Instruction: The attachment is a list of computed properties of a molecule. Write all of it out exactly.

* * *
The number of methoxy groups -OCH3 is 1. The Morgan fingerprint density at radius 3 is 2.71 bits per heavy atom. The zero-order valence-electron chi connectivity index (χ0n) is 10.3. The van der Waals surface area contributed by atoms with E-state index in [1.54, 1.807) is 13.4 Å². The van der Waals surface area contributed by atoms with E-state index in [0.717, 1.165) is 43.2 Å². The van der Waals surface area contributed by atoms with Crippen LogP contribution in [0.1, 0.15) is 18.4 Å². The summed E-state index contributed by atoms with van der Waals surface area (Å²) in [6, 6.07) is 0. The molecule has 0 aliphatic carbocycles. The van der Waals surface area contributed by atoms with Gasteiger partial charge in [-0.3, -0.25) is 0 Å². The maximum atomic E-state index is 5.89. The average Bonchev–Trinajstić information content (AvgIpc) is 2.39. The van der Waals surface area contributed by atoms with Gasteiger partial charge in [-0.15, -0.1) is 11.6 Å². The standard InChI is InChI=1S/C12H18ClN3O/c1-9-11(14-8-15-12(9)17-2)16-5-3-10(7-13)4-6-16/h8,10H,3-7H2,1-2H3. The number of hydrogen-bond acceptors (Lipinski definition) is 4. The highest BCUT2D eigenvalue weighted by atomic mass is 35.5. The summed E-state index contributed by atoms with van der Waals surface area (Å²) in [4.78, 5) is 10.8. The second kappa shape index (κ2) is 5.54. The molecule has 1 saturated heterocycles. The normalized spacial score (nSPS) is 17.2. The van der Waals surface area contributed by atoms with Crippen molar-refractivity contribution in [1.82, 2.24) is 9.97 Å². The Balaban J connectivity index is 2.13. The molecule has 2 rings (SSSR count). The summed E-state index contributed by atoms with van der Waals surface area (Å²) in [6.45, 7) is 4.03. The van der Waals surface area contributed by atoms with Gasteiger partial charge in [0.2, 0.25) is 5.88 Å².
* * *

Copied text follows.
The number of methoxy groups -OCH3 is 1. The Morgan fingerprint density at radius 3 is 2.71 bits per heavy atom. The zero-order valence-electron chi connectivity index (χ0n) is 10.3. The van der Waals surface area contributed by atoms with E-state index in [1.54, 1.807) is 13.4 Å². The van der Waals surface area contributed by atoms with E-state index in [0.717, 1.165) is 43.2 Å². The van der Waals surface area contributed by atoms with Crippen LogP contribution in [0.1, 0.15) is 18.4 Å². The summed E-state index contributed by atoms with van der Waals surface area (Å²) in [6, 6.07) is 0. The molecule has 0 aliphatic carbocycles. The van der Waals surface area contributed by atoms with Gasteiger partial charge in [-0.3, -0.25) is 0 Å². The maximum atomic E-state index is 5.89. The average Bonchev–Trinajstić information content (AvgIpc) is 2.39. The van der Waals surface area contributed by atoms with Gasteiger partial charge in [-0.15, -0.1) is 11.6 Å². The standard InChI is InChI=1S/C12H18ClN3O/c1-9-11(14-8-15-12(9)17-2)16-5-3-10(7-13)4-6-16/h8,10H,3-7H2,1-2H3. The number of hydrogen-bond acceptors (Lipinski definition) is 4. The highest BCUT2D eigenvalue weighted by atomic mass is 35.5. The summed E-state index contributed by atoms with van der Waals surface area (Å²) in [4.78, 5) is 10.8. The second kappa shape index (κ2) is 5.54. The molecule has 1 saturated heterocycles. The normalized spacial score (nSPS) is 17.2. The van der Waals surface area contributed by atoms with Crippen molar-refractivity contribution in [1.82, 2.24) is 9.97 Å². The Balaban J connectivity index is 2.13. The molecule has 2 rings (SSSR count). The summed E-state index contributed by atoms with van der Waals surface area (Å²) in [6.45, 7) is 4.03. The van der Waals surface area contributed by atoms with Gasteiger partial charge in [0.2, 0.25) is 5.88 Å².